Dear Click & Clack,
I am a psychology professor at the American University in Cairo here in Cairo, Egypt, and cars and driving here are a little different. If you haven't been to Egypt before, you are welcome to come visit us and see both the pyramids for which Egypt is famous and the crazy driving for which Egypt is notorious.
In case you do decide to visit (you really are welcome), let me help you with a certain cultural aspect of this country. It will help you if you need to drive or even if you have the unfortunate task of trying to cross any street here. What I want to provide for you is a set of rules regarding honking. In the U.S., we tend to honk only once in a long while when someone is close to hitting us or after a close miss to express our displeasure. But not so in Egypt. Honking can mean a lot of things and be used in a variety of ways. I'll provide here an abbreviated list of when you should use your car horn.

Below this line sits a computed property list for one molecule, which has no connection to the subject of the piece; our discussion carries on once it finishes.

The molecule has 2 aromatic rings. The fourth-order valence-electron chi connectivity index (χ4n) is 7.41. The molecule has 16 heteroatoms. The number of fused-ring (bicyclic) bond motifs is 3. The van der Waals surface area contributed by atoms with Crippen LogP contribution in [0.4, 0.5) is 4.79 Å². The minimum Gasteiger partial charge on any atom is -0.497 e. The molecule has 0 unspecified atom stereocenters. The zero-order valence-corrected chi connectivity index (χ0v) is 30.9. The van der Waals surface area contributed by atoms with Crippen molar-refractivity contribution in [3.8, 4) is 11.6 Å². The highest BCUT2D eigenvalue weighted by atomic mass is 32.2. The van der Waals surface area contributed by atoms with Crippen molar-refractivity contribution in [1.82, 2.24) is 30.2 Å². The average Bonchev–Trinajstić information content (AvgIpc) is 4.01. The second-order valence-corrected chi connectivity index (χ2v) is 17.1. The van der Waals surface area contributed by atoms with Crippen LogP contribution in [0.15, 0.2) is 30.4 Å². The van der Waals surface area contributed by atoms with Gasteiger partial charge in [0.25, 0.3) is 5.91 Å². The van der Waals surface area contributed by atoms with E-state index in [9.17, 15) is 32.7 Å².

Egyptian Honking Rules
Please honk your horn:
- When another car is approaching you from the front.
- When another car is approaching you from behind
- When another car is approaching you from either side
- When no car is approaching from any direction (in case someone is thinking of coming near you)
- When you are passing another car
- When you are approaching a side street and see a car entering the intersection
- When you are approaching a side street and don't see a car entering
- When you see a pedestrian (regardless of location)
- When you don't see a pedestrian (in case one is lurking in the shadows)
- When you enter a roundabout
- When you leave a roundabout
- When you feel anxious about something (anything)
- When you are excited
- When you feel sad
- When you feel happy
- When you aren't sure if you should honk, do it anyway.
In other words, honk! honk! honk! Just go for it!